While this change will have more of an immediate effect on education establishments (it is assumed that fewer international students will choose the UK as their preferred place to study) it is likely that this change may have a longer-term impact on the availability of graduates in the UK labour market, and therefore a reduction in the number of workers available for businesses to hire.
European Union’s (EU) Entry and Exit Scheme (EES) update
The EU is introducing two separate but interconnected schemes that will affect non-EU citizens travelling to most EU countries. These are:
- the EU Entry/Exit System (EES), an automated system for registering travellers from the UK and other non-EU countries each time they cross an EU external border; and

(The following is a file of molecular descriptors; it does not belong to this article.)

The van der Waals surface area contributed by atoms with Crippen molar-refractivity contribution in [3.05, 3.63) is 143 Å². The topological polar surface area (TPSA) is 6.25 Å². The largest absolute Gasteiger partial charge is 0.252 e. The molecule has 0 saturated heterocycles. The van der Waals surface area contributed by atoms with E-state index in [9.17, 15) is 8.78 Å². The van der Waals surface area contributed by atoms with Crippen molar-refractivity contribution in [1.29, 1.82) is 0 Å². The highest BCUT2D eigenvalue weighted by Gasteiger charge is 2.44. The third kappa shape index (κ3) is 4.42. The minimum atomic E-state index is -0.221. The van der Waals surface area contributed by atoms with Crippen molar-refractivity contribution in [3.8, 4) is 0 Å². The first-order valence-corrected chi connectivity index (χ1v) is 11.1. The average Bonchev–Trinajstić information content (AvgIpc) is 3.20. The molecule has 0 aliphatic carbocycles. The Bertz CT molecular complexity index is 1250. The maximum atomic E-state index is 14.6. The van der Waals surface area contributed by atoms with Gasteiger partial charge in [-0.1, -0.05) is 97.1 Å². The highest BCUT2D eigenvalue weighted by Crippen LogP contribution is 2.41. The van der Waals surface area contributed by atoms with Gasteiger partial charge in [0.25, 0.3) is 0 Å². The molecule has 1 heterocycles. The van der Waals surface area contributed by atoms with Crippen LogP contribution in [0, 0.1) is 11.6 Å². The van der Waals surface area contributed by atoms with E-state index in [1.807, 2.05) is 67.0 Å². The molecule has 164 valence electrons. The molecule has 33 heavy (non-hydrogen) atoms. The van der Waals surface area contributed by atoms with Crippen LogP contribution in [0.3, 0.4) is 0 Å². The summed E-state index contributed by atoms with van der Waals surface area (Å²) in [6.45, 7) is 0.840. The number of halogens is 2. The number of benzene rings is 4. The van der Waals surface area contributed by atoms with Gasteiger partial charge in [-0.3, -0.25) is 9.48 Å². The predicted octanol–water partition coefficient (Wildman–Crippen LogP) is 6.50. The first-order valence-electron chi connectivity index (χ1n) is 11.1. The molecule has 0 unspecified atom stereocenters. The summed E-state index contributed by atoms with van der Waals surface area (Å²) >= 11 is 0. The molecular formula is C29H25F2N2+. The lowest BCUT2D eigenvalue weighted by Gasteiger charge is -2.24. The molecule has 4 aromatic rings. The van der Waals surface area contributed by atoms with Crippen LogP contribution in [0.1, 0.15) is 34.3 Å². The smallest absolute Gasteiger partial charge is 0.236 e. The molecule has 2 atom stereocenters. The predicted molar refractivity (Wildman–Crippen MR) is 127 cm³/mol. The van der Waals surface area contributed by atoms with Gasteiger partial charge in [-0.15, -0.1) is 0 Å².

- The European Travel Information and Authorisation System (ETIAS), a travel authorisation to enter the EU for citizens of non-EU countries that do not require a visa to enter the EU.
The ESS is due to be implemented from 6 October 2024. Travellers will need to scan their passports or other travel documents at a self-service kiosk before they cross any EU border. This will replace the current manual stamping of passports for visitors to the UK who do require physical visas to travel.
The ESS will cover the 25 EU member states (with the exception of Cyprus and Ireland) and four non-EU countries (Iceland, Liechtenstein, Norway and Switzerland) which are part of the Schengen area. Those who do not possess EU or Schengen country nationalities will have to apply through the ESS before they travel, unless they have residence rights or long-term visas to stay in any of the 29 countries.
The EES is administered at the border, so no advance application to the system is required before travel.
ETIAS will apply to British and other non-EU/non Schengen country citizens travelling to all EU member states, with the exception of Ireland. It will also apply for travel to the four non-EU countries set out above. Travellers are required to apply to ETIAS before they travel.